Could hackers trigger a nuclear war?
Donald Trump once boasted that his red button is bigger than Kim Jong-un’s, but perhaps he should be more concerned about the nuclear threat posed by hackers.
A report issued in January by international-affairs think tank Chatham House warned that new nuclear technology is vulnerable to a cyber- attack. It said a hack could have “catastrophic” consequences, causing countries to launch missiles at each other.
The Cybersecurity of Nuclear Weapons Systems: Threats, Vulnerabilities and Consequences paper states that the risk of sabotage is “high and increasing” from both terrorist groups and hackers backed by national governments, particularly at times of “heightened tension”. Although such risks have existed for some time, it says, they escalate with every new digital component added to a nuclear system.
It points out that when nuclear-weapons systems were first developed, computers were much more basic than they are now, and so little thought was given to the dangers of hacking.
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These days, hackers wouldn’t need to gain remote access to nuclear systems to trigger armageddon – they would simply need to trick a country into thinking it’s being attacked, releasing false information that appears to come from a legitimate source.
If this coincides with a cyber-attack that knocks out their computer system, then a country may mistakenly believe it is also under physical attack, and launch missiles to retaliate.
Chatham House says that countries with nuclear weapons should add measures into every part of their defence system – command, control and communication – that reduce the risk of an attack. It accuses governments of not taking the threat seriously, a failing that’s made worse by the lack of staff skilled enough to deal with the threats. But the risks also stretch to companies involved in making weapons, the report says. Hackers could inject malware during the manufacturing process.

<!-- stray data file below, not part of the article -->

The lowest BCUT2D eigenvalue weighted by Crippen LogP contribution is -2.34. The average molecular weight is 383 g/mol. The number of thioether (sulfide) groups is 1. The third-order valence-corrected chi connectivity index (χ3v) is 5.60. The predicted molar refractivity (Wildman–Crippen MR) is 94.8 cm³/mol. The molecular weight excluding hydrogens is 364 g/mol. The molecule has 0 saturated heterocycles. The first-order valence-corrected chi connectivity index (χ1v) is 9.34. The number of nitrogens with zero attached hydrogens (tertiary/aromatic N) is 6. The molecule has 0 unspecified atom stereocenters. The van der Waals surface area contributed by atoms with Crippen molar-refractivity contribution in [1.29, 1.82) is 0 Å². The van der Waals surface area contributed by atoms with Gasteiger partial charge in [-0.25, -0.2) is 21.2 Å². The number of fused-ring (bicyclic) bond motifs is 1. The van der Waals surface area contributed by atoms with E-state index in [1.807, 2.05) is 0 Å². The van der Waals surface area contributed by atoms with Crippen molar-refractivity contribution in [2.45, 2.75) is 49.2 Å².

The report warns of serious consequences even if a hack doesn’t lead to war, because it would undermine public trust in the nuclear deterrent.
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To illustrate the potential of cyber-warfare, Chatham House cites reports that the US may have hacked North Korea’s missile systems last year in order to cause test failures. It also claims that the UK’s Trident submarines could be hacked, and that the silos where the US’s nuclear-tipped Minuteman intercontinental ballistic missiles are kept “are believed to be particularly vulnerable to cyber-attacks”.
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There’s no reason to believe that these flaws don’t also endanger the other nuclear states: Russia, France, China, India, Pakistan and Israel. The report calls upon “academia and civil society” in these countries to encourage their governments to release more information. It added: “After all, it is the public that will pay the ultimate price for complacency regarding cyber-security of nuclear weapons systems”.
But the report accepted that authorities are usually reluctant to reveal details. When Trident was upgraded in 2016, the Ministry of Defence would only say that “the deterrent remains safe and secure”.
Nobody would expect transparency from Vladimir Putin, but he revealed last year that he understands the strategic importance of cyber-warfare when he said that whoever leads artificial-intelligence development will dominate the world. Russia, says the report, is “working on a new spoofing device that can imitate jets, rockets or a missile attack and thus fool defence systems”. If that proves effective, then the size of anyone’s red button won’t matter one bit.
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